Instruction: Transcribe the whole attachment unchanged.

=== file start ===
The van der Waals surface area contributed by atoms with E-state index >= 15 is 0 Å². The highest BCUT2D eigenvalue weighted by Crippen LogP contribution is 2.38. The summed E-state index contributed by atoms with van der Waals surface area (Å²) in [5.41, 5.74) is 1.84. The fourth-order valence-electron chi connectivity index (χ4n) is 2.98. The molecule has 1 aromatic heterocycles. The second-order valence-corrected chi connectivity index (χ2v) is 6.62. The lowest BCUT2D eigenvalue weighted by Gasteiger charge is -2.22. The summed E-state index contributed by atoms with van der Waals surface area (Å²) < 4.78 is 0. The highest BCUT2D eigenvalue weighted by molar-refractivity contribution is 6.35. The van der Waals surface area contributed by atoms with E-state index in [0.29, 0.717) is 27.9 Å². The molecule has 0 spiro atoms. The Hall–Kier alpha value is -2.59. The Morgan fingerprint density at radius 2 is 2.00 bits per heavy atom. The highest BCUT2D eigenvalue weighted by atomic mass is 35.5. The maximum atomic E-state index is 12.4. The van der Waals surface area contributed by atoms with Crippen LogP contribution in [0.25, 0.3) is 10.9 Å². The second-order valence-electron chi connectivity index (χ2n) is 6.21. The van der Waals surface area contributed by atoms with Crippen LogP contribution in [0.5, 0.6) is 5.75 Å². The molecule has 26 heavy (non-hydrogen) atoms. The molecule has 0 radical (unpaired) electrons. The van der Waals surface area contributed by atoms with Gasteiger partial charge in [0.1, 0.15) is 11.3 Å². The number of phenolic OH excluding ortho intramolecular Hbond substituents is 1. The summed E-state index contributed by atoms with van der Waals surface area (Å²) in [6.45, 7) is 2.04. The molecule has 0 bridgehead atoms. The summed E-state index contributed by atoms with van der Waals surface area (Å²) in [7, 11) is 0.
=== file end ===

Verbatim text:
The van der Waals surface area contributed by atoms with E-state index >= 15 is 0 Å². The highest BCUT2D eigenvalue weighted by Crippen LogP contribution is 2.38. The summed E-state index contributed by atoms with van der Waals surface area (Å²) in [5.41, 5.74) is 1.84. The fourth-order valence-electron chi connectivity index (χ4n) is 2.98. The molecule has 1 aromatic heterocycles. The second-order valence-corrected chi connectivity index (χ2v) is 6.62. The lowest BCUT2D eigenvalue weighted by Gasteiger charge is -2.22. The summed E-state index contributed by atoms with van der Waals surface area (Å²) < 4.78 is 0. The highest BCUT2D eigenvalue weighted by molar-refractivity contribution is 6.35. The van der Waals surface area contributed by atoms with E-state index in [0.29, 0.717) is 27.9 Å². The molecule has 0 spiro atoms. The Hall–Kier alpha value is -2.59. The Morgan fingerprint density at radius 2 is 2.00 bits per heavy atom. The highest BCUT2D eigenvalue weighted by atomic mass is 35.5. The maximum atomic E-state index is 12.4. The van der Waals surface area contributed by atoms with Crippen LogP contribution in [0.25, 0.3) is 10.9 Å². The second-order valence-electron chi connectivity index (χ2n) is 6.21. The van der Waals surface area contributed by atoms with Crippen LogP contribution in [0.5, 0.6) is 5.75 Å². The molecule has 26 heavy (non-hydrogen) atoms. The molecule has 0 radical (unpaired) electrons. The van der Waals surface area contributed by atoms with Gasteiger partial charge in [0.1, 0.15) is 11.3 Å². The number of phenolic OH excluding ortho intramolecular Hbond substituents is 1. The summed E-state index contributed by atoms with van der Waals surface area (Å²) in [6.45, 7) is 2.04. The molecule has 0 bridgehead atoms. The summed E-state index contributed by atoms with van der Waals surface area (Å²) in [7, 11) is 0.